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Keywords:

  • choline;
  • magnetic resonance spectroscopy;
  • N-acetylaspartate;
  • obsessive–compulsive disorder;
  • spectroscopy

Abstract

  1. Top of page
  2. Abstract
  3. METHODS
  4. RESULTS
  5. DISCUSSION
  6. REFERENCES

Aim:  To date, despite possible neuroanatomical importance, no magnetic resonance spectroscopy (MRS) study on hippocampus has been performed in obsessive–compulsive disorder (OCD). The purpose of the present study was therefore to compare hippocampal chemicals in patients with OCD with those in healthy subjects with no psychopathology.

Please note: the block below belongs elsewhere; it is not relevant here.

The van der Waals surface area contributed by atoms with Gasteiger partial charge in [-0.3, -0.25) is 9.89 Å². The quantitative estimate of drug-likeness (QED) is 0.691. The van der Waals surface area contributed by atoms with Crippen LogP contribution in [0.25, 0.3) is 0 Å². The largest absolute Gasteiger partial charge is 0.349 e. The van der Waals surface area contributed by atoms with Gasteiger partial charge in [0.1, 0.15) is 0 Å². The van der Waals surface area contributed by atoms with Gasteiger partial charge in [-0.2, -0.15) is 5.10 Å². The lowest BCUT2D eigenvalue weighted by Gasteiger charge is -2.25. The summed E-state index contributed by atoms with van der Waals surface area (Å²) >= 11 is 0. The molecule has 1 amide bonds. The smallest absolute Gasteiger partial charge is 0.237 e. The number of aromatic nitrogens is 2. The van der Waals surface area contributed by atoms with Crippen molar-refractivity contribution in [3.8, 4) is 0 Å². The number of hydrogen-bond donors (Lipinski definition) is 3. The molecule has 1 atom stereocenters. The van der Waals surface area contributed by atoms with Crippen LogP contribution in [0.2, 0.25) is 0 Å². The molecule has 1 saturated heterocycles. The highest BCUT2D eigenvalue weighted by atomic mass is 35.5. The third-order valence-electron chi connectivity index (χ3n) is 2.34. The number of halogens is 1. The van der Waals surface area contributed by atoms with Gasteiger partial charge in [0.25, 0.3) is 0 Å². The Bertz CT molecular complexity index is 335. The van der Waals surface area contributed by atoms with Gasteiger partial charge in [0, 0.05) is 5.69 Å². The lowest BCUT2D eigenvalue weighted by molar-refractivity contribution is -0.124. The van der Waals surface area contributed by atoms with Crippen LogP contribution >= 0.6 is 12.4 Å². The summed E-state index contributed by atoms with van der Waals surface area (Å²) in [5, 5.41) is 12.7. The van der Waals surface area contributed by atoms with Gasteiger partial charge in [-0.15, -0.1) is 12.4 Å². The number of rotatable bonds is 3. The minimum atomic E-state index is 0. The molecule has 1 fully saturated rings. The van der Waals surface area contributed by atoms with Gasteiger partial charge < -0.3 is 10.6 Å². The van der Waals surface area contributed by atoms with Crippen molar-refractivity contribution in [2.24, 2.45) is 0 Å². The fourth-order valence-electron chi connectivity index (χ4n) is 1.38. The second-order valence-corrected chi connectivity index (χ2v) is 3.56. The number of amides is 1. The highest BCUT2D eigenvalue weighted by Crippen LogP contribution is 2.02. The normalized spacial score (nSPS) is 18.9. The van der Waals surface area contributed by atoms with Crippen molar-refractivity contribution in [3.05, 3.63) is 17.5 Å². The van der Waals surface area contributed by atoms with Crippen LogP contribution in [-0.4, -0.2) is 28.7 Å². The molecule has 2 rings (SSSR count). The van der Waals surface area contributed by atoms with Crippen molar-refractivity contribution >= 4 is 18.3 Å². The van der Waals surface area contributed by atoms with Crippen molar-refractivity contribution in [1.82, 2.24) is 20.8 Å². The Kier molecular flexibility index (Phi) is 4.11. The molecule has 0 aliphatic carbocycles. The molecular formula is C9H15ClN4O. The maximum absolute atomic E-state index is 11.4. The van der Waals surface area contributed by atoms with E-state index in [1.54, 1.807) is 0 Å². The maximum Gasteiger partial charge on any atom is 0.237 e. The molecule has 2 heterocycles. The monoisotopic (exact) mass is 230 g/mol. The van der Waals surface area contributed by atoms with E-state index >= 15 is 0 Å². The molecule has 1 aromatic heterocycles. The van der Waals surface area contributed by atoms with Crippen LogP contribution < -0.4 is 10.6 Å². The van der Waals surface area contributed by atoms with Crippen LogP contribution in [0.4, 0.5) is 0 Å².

Methods:  Eighteen patients meeting DSM-IV criteria for OCD and 18 healthy controls were studied. The patients and controls underwent proton magnetic resonance spectroscopy (1H-MRS), and measures of N-acetyl-l-aspartate (NAA), choline (CHO), and creatine (CRE) in hippocampal regions were obtained.

Results:  Both NAA/CRE and NAA/CHO ratios in the hippocampus in patients with OCD were reduced relative to healthy controls. The anova showed a near-significant effect of diagnosis for NAA/CRE and a significant effect for NAA/CHO, but the anova did not show any significant effect even at a trend level for CHO/CRE. No main effect of hemisphere was found for any metabolite ratio.

Conclusions:  The presence of neuronal degeneration is suggested in OCD. Future longitudinal neuroimaging and neuropsychological studies with larger patient samples are warranted in order to confirm these preliminary findings to better characterize the relevance of neurochemical abnormalities in hippocampus in the pathophysiology of OCD.